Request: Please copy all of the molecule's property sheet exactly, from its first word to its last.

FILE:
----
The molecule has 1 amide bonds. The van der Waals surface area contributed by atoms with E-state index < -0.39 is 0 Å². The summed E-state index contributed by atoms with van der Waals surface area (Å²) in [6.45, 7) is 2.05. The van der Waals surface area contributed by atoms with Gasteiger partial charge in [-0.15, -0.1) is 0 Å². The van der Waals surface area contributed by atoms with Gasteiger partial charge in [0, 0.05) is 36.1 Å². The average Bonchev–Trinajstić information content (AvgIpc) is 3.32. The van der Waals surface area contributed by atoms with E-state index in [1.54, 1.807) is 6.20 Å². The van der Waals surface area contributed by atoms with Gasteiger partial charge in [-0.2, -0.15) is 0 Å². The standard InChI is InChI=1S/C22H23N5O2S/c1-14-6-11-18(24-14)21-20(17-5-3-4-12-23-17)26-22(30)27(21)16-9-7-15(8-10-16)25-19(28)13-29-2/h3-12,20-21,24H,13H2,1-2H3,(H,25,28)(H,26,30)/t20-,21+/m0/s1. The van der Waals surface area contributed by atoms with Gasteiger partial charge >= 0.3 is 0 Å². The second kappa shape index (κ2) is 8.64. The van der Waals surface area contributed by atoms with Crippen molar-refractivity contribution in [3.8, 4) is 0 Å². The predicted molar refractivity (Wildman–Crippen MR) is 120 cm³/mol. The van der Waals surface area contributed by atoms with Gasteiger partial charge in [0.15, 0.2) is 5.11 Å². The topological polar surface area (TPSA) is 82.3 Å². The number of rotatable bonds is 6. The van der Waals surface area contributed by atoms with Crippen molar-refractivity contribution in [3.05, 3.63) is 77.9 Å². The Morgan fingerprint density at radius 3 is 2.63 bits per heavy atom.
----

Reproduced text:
The molecule has 1 amide bonds. The van der Waals surface area contributed by atoms with E-state index < -0.39 is 0 Å². The summed E-state index contributed by atoms with van der Waals surface area (Å²) in [6.45, 7) is 2.05. The van der Waals surface area contributed by atoms with Gasteiger partial charge in [-0.15, -0.1) is 0 Å². The van der Waals surface area contributed by atoms with Gasteiger partial charge in [0, 0.05) is 36.1 Å². The average Bonchev–Trinajstić information content (AvgIpc) is 3.32. The van der Waals surface area contributed by atoms with E-state index in [1.54, 1.807) is 6.20 Å². The van der Waals surface area contributed by atoms with Gasteiger partial charge in [-0.2, -0.15) is 0 Å². The standard InChI is InChI=1S/C22H23N5O2S/c1-14-6-11-18(24-14)21-20(17-5-3-4-12-23-17)26-22(30)27(21)16-9-7-15(8-10-16)25-19(28)13-29-2/h3-12,20-21,24H,13H2,1-2H3,(H,25,28)(H,26,30)/t20-,21+/m0/s1. The van der Waals surface area contributed by atoms with Gasteiger partial charge >= 0.3 is 0 Å². The second kappa shape index (κ2) is 8.64. The van der Waals surface area contributed by atoms with Crippen molar-refractivity contribution in [3.8, 4) is 0 Å². The predicted molar refractivity (Wildman–Crippen MR) is 120 cm³/mol. The van der Waals surface area contributed by atoms with Gasteiger partial charge in [0.15, 0.2) is 5.11 Å². The topological polar surface area (TPSA) is 82.3 Å². The number of rotatable bonds is 6. The van der Waals surface area contributed by atoms with Crippen molar-refractivity contribution in [3.05, 3.63) is 77.9 Å². The Morgan fingerprint density at radius 3 is 2.63 bits per heavy atom.